Jones v. Correct Care Solutions et al
ORDER RULING ON REPORT AND RECOMMENDATION adopting the portions of 12 Report and Recommendation pertaining to Defendants Lexington County Detention Center and Bradacs, as well as the portion barring claims related to Plain tiff's 2009 action concerning his broken nose, and declining to adopt the portion pertaining to claims arising from Defendant Correct Care Solutions' treatment of Plaintiff's 2010 gunshot wound. The claims against Defendants Lexington County Detention Center and Bradacs are dismissed without prejudice. Signed by Honorable R Bryan Harwell on 11/20/2012. (jpet, )
IN THE UNITED STATES DISTRICT COURT
FOR THE DISTRICT OF SOUTH CAROLINA
ROCK HILL DIVISION
Dwight Xavier Jones,
Correct Care Solutions; Lexington )
County Detention Center, and PSO )
Katherine Elizabeth Bradacs,
Civil Action No.: 0:11-cv-02890-RBH
Plaintiff Dwight Xavier Jones, a state prisoner proceeding pro se, filed this 42 U.S.C. § 1983
action alleging constitutional violations while he was a pretrial detainee at the Lexington County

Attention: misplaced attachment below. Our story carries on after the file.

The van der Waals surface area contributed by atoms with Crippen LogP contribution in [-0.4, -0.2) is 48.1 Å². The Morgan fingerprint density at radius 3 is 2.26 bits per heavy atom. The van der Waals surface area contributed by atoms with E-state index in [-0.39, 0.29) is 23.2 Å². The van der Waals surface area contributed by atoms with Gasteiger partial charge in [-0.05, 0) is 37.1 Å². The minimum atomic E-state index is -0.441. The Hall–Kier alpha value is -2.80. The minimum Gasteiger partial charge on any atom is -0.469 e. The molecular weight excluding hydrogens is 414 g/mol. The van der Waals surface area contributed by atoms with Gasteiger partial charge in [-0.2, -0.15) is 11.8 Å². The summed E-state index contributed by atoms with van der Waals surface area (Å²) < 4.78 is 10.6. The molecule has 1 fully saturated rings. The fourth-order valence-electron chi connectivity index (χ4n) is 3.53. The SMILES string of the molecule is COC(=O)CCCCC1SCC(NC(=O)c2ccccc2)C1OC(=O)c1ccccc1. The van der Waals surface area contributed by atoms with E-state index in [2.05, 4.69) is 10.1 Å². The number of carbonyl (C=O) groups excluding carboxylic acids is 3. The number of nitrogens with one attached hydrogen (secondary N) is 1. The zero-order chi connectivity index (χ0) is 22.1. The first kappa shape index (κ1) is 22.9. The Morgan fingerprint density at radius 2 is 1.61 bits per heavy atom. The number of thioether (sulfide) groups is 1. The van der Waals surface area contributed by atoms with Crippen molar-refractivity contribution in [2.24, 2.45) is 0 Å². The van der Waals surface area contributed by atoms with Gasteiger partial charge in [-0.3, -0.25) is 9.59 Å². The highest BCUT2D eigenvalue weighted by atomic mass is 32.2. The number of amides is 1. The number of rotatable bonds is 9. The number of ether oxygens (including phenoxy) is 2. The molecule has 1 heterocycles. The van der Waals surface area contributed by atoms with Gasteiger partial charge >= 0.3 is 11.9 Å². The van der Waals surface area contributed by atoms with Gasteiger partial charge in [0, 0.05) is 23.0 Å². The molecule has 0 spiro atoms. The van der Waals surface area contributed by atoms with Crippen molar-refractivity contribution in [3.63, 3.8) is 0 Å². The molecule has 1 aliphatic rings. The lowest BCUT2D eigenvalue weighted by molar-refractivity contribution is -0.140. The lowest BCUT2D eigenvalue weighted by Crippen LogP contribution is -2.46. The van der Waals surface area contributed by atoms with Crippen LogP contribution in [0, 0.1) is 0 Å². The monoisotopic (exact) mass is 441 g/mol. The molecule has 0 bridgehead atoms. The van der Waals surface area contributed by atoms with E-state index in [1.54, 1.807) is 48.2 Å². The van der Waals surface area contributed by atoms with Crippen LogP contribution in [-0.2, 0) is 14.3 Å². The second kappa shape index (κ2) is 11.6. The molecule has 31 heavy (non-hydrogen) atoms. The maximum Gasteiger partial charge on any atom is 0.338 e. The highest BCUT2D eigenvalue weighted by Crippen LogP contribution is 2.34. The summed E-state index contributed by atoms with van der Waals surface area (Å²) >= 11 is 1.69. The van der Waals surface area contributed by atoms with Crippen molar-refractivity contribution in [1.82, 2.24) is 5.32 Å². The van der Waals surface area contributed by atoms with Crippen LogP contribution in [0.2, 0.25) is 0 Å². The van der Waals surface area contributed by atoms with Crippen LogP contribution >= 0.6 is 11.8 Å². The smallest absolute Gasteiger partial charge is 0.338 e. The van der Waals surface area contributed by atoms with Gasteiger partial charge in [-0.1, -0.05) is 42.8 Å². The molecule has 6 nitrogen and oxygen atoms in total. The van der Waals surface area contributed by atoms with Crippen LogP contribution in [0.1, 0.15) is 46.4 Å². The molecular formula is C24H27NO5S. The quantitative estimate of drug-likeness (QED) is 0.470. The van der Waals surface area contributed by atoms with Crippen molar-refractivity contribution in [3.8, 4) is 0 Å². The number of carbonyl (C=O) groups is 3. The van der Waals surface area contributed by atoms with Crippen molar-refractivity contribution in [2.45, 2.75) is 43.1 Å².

Detention Center (“LCDC”). This matter is before the Court after the issuance of the Report and
Recommendation (“R&R”) of United States Magistrate Judge Paige J. Gossett.1 In the R&R, the
Magistrate Judge recommends that the Court dismiss Plaintiff’s action against Defendants with
prejudice and without service of process for frivolousness. The Magistrate Judge also recommends
that this action be deemed a “strike” under 28 U.S.C. § 1915(g).
FACTUAL BACKGROUND AND PROCEDURAL HISTORY
Plaintiff filed this action in October 2011, alleging claims the Court construes as
constitutional claims under 42 U.S.C. § 1983, as well as state negligence claims. Although Plaintiff
largely raises issues too incoherent and inappropriate for a civil pleading, he appears to allege
claims of medical negligence and deliberate indifference (specifically against Defendant Correct
In accordance with 28 U.S.C. § 636(b)(1)(B) and Local Civil Rule 73.02 (D.S.C.), this matter was
referred to the Magistrate Judge for pretrial handling. The Magistrate Judge’s review of Plaintiff’s
complaint was conducted pursuant to the screening provisions of 28 U.S.C. §§ 1915(e)(2) and
1915A. The Court is mindful of its duty to liberally construe the pleadings of pro se litigants. See
Gordon v. Leeke, 574 F.2d 1147, 1151 (4th Cir. 1978); but see Beaudett v. City of Hampton, 775